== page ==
Review: Anodyne 2: Return to Dust
Review copy provided by developer via Curator Connect
It’s not easy to bake mysteries into your big game. I mean, it’s easy to hide stuff, but it’s not really a mystery if no one cares to find it. The original Anodyne was crammed full of compelling secrets because its setting lent so well to them, a feverish, almost-familiar dreamscape of very human fears and comforts. Anodyne 2 is a bold departure from the 2D roaming and contextual storytelling of the first, but builds an entirely new framework of exploration and wonder in a 3D space. By the time you start seeing the links between the old and the new, there will be more than enough mystery waiting in the cracks to keep you hooked.
You are Nova, and you have been born with a purpose. The vast, fanciful world of New Theland is beset by Dust, which corrupts its inhabitants and causes the land to decay. Nova was created by the Center, the ruling authority of New Theland, to venture forth and clear the Dust wherever it is found. The representatives of the Center give Nova several powerful tools for this purpose, including a vacuum, a spark that allows her to shrink down and enter Dust-corrupted beings, and the ability to transform into a car. As she travels New Theland she begins to learn more about the world than what the Center tells her, and faces challenges to truths she has taken for granted since birth. In the end, Nova will find herself at a crossroads, with the fate of the world in her hands and a tangle of mysteries to inform that decision.
If you’re coming straight here from the first Anodyne, that’s going to be a boatload more plot than what you got there. Indeed, Anodyne 2 is way, way, way more focused on narrative than its predecessor. Anodyne 1 certainly had a story, but it was told more through feel and context than anything. In stark contrast, the sequel is full of dialogues, cutscenes, narration, and text-only segments that advance the many looming threads of the plot. New Theland is a complicated place, and Nova is a complicated character, which means a lot more drama and subtext and symbolism than even the first game offered up. The writing is absolutely up to the challenge, though, with some fantastic lines and imagery alongside the bizarre almost-non-sequitur observations you get from the supporting cast.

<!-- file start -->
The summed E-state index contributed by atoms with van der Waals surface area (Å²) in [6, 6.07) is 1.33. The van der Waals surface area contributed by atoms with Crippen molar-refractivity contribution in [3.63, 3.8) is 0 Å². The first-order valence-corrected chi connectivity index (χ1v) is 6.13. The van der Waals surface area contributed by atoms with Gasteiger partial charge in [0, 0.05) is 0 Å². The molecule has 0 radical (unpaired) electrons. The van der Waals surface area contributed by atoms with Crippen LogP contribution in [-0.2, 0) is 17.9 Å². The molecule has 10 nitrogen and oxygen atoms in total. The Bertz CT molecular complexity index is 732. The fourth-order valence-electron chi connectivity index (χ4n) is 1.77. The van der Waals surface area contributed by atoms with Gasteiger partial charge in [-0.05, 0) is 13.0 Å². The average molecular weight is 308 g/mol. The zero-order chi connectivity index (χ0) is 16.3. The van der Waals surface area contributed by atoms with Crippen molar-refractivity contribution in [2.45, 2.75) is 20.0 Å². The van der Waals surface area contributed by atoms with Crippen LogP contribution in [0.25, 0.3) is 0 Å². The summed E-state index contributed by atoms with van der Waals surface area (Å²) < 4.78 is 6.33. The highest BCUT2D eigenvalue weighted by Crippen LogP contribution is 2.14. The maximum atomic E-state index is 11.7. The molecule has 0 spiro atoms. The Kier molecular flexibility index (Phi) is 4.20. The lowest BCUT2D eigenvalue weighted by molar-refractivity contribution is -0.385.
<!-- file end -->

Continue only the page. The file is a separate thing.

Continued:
The other big difference from the first Anodyne is the structure of the game. Anodyne 2 is mainly set in a sprawling 3D world of low-poly models and PS1-era textures, which are both a bit muddy and also completely appropriate for the strange characters and landscapes you’ll find. Among the stilt villages and macrocellular forests you’ll meet nonsense beings suffering from Dust afflictions, whom you can travel inside (after a short rhythm-ish minigame) and explore in a more traditional 2D format. These are the game’s dungeons, and while they start off small and simple they eventually become their own worlds to explore, with some surprising secrets hidden beneath. Their similarity to the original Anodyne isn’t a coincidence either, as you’ll make a few discoveries that re-contextualize the first game here.
I really want to stress that there’s a lot going on here, and it’s going to take a little while to see the full scope of it. This might be Anodyne 2’s biggest misstep, because it plays a lot of its best cards close to the chest until you get a few hours in. The intro island and first open area, the city surrounding the Center, are fairly limited and feature some very small, repetitive 2D worlds. There’s a discovery you make around the 3-hour mark that shakes up the narrative significantly, and then right after that an entirely new game system is introduced that does a lot to make the 3D world more engaging. The surprises keep coming as you reach the furthest edges of New Theland and find areas that break hard with the established order that you might have feared being stuck with in the first few hours.
Everything in Anodyne 2 means something, and the further in you get the more meta those somethings become. Creation and purpose are central to the themes of this adventure, even to the point of discussing Anodyne 2’s own creation and purpose within the context of itself. Along with the conspicuous seams in the world and the occasional characters aware of them, this game introduces developer commentary and behind-the-scenes exploration in a parallel to gameplay that I’ve never seen before. The looks behind the curtain start to become part of the core experience, and it gives Anodyne 2 a feel of wonder and mystery that’s wholly unique. And those mysteries will persist to the very end and beyond, which should relieve folks compelled by the secrets of the first.
Despite a bit of a slow start and a shadow of uncertainty about dense plot and samey dungeons, I found myself thoroughly immersed in this one. Once the twists began to appear, that plot took hold and demanded resolution, which you can get in two very, very different ways after upwards of 10 hours. There’s meaning to divine throughout, from addled tree-beings and talking egg yolks but also from symbolism and subtext you won’t want to gloss over. The shift to 3D without completely abandoning 2D proved to be a good one, even if done in a rougher style than some might want. In the end it’s every bit the great adventure the original was with a vastly different feel, and it stands as proof that these developers have mastered the art of creating compelling experiences.